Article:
The more that is known about the circumstances leading up to the September 16 announcement that Australia will acquire nuclear powered submarines the clearer it is that this was a high-level political decision. There is nothing wrong with that, but this one seems to be almost completely lacking in substance with Defence having to simultaneously wrap up existing contracts with Naval Group and Lockheed Martin while also starting work on how to go down the nuclear path.
According to the British media, the first indication that Australia was up to something was when our Chief of Navy VADM Noonan invited his UK counterpart First Sea Lord Sir Tony Radakin for a chat at the London High Commission in March. Without any forewarning or preparation, the Australian asked whether the UK and the US would be prepared to help Australia develop a fleet of nuclear submarines to better counter the growing threat of China.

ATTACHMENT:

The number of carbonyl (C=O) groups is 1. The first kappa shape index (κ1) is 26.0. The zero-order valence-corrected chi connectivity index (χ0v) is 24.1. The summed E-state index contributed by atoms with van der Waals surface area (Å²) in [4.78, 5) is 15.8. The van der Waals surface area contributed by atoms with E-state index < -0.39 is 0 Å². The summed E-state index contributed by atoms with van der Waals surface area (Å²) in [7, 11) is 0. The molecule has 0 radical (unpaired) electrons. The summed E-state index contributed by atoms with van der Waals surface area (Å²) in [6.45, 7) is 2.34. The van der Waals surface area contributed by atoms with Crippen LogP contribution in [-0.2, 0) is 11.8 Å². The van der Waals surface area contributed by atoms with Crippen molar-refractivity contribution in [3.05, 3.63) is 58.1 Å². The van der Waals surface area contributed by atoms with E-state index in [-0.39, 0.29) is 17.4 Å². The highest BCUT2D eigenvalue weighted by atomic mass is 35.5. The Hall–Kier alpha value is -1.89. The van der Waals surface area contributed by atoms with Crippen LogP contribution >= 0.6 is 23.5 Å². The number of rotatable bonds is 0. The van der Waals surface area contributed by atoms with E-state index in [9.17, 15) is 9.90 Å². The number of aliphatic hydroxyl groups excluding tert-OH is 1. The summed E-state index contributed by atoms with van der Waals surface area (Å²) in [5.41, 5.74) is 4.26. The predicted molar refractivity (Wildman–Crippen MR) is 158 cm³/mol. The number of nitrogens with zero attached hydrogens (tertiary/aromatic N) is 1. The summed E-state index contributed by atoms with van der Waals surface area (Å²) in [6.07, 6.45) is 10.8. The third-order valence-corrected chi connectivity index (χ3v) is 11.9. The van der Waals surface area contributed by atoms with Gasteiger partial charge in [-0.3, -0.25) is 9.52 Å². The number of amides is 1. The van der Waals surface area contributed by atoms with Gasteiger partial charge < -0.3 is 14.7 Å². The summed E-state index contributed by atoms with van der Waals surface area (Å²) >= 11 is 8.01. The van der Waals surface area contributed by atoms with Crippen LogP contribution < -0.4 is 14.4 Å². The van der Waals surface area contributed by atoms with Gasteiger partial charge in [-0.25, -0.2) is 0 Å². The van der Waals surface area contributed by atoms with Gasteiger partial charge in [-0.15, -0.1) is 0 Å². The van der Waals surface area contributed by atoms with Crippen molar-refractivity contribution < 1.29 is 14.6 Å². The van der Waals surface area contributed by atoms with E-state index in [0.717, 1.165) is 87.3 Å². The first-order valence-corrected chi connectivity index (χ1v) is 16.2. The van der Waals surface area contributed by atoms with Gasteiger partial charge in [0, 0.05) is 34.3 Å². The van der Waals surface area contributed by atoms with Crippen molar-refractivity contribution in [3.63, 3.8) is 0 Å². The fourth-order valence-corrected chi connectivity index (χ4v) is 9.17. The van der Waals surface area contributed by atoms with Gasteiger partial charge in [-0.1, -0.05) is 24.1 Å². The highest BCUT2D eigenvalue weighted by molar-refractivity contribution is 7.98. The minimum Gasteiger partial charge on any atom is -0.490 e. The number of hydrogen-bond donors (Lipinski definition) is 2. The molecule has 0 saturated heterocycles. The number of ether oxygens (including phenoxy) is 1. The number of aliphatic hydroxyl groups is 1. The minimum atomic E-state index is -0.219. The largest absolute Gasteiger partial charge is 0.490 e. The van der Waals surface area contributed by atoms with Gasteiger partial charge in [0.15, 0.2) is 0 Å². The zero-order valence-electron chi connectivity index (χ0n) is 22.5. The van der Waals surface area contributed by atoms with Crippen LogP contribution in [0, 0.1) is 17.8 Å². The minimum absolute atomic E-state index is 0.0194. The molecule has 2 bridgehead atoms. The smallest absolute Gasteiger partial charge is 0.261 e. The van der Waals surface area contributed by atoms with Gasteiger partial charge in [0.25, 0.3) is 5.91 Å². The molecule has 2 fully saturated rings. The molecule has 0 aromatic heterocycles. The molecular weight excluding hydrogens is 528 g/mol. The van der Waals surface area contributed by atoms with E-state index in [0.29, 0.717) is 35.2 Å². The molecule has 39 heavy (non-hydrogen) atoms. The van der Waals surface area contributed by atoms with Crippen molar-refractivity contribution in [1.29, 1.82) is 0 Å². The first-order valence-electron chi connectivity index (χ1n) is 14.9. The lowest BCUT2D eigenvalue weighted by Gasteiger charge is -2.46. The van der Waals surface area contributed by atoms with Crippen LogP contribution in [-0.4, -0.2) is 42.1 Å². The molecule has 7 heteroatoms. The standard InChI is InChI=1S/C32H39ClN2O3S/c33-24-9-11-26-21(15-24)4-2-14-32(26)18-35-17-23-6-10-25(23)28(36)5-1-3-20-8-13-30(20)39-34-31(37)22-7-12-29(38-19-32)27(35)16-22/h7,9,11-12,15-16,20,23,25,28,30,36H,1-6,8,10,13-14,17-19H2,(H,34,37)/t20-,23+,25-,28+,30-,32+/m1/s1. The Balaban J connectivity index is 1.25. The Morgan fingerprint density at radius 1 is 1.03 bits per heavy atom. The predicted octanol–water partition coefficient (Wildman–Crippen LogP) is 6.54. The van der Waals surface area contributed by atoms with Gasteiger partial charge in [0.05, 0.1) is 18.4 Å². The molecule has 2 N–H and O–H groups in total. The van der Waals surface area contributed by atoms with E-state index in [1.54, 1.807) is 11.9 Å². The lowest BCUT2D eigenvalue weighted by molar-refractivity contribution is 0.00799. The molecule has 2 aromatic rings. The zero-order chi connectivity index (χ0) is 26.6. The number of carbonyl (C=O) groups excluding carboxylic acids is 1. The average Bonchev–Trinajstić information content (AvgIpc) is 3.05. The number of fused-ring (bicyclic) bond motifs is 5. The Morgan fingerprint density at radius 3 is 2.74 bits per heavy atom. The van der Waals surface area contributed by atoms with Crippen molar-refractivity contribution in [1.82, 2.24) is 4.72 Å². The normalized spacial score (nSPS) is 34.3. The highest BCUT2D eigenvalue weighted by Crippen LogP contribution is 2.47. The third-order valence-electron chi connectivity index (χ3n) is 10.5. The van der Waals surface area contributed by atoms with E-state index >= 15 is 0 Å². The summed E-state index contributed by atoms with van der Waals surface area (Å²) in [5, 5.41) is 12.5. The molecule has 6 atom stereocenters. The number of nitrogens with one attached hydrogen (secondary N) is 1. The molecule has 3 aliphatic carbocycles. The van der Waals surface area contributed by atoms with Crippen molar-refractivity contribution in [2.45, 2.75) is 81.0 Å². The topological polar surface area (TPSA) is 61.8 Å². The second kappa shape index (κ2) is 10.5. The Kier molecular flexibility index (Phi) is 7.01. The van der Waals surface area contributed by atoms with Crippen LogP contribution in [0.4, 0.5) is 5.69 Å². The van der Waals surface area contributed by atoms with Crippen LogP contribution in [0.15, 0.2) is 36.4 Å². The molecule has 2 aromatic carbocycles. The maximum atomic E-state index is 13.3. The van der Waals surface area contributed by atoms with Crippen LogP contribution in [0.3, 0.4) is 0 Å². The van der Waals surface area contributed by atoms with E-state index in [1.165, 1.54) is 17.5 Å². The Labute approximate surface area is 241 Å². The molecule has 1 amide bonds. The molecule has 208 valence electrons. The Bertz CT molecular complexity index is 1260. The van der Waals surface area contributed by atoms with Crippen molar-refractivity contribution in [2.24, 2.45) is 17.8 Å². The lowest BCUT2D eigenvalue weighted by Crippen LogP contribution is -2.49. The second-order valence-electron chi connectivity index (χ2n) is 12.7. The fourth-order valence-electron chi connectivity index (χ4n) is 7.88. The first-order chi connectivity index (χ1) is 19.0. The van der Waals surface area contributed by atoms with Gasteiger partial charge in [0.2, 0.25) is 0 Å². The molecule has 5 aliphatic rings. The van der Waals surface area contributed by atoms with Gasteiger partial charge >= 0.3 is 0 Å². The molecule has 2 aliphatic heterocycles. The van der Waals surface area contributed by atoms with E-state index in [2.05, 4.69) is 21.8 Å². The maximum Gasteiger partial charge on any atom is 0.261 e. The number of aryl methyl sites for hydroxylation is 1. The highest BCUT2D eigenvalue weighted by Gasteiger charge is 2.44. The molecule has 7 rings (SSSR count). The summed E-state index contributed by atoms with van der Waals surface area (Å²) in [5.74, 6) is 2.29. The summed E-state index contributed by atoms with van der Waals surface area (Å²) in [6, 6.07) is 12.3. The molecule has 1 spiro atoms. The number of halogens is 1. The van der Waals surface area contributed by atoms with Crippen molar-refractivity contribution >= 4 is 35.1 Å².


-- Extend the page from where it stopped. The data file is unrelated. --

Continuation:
The First Sea Lord apparently passed the buck to Sir Stephen Lovegrove, the Permanent Secretary of the Ministry of Defence who then set up ‘Operation Hookless’ – a Top Secret effort to bring the Biden Administration on board and which involved a very small number of people. It appears that the UK negotiated with Washington on Australia’s behalf – which sounds a bit colonial and fits other parts of the narrative.
Meanwhile in Australia, the handful of people who knew about the deal kept the information to themselves and the impending move to completely scrap SEA 1000 and kick out the French was kept secret. Several sources have indicated that most of Defence – and all CASG, including the Attack class team – only knew what was happening the night before the announcement. Another part of the arrangement was that Australia was given the job of gently and tactfully explaining this to the French – and we can see how well that went.